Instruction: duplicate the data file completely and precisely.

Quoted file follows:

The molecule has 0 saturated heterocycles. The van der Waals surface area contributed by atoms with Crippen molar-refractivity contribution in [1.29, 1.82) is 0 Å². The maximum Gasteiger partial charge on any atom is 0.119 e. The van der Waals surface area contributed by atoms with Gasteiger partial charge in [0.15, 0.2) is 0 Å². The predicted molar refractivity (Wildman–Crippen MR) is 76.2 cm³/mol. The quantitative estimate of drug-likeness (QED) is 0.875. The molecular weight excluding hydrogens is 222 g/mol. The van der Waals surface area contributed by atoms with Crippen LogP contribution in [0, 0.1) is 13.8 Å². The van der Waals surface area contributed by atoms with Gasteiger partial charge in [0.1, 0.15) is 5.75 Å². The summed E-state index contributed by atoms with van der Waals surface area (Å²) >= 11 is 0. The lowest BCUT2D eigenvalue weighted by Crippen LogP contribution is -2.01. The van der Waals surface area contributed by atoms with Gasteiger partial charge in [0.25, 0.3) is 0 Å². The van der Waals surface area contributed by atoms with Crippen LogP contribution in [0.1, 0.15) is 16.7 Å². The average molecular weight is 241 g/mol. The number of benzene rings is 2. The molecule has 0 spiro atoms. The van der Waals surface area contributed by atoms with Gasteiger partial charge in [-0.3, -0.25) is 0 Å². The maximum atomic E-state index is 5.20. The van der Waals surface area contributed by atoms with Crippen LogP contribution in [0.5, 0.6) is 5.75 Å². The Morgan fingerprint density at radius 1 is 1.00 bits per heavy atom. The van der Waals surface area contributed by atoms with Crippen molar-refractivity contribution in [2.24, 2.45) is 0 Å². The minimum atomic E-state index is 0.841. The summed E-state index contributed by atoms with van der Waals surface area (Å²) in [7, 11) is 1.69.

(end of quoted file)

The molecule has 0 saturated heterocycles. The van der Waals surface area contributed by atoms with Crippen molar-refractivity contribution in [1.29, 1.82) is 0 Å². The maximum Gasteiger partial charge on any atom is 0.119 e. The van der Waals surface area contributed by atoms with Gasteiger partial charge in [0.15, 0.2) is 0 Å². The predicted molar refractivity (Wildman–Crippen MR) is 76.2 cm³/mol. The quantitative estimate of drug-likeness (QED) is 0.875. The molecular weight excluding hydrogens is 222 g/mol. The van der Waals surface area contributed by atoms with Crippen LogP contribution in [0, 0.1) is 13.8 Å². The van der Waals surface area contributed by atoms with Gasteiger partial charge in [0.1, 0.15) is 5.75 Å². The summed E-state index contributed by atoms with van der Waals surface area (Å²) >= 11 is 0. The lowest BCUT2D eigenvalue weighted by Crippen LogP contribution is -2.01. The van der Waals surface area contributed by atoms with Gasteiger partial charge in [0.25, 0.3) is 0 Å². The van der Waals surface area contributed by atoms with Crippen LogP contribution in [0.1, 0.15) is 16.7 Å². The average molecular weight is 241 g/mol. The number of benzene rings is 2. The molecule has 0 spiro atoms. The van der Waals surface area contributed by atoms with Gasteiger partial charge in [-0.3, -0.25) is 0 Å². The maximum atomic E-state index is 5.20. The van der Waals surface area contributed by atoms with Crippen LogP contribution in [0.5, 0.6) is 5.75 Å². The Morgan fingerprint density at radius 1 is 1.00 bits per heavy atom. The van der Waals surface area contributed by atoms with Crippen molar-refractivity contribution in [2.24, 2.45) is 0 Å². The minimum atomic E-state index is 0.841. The summed E-state index contributed by atoms with van der Waals surface area (Å²) in [7, 11) is 1.69.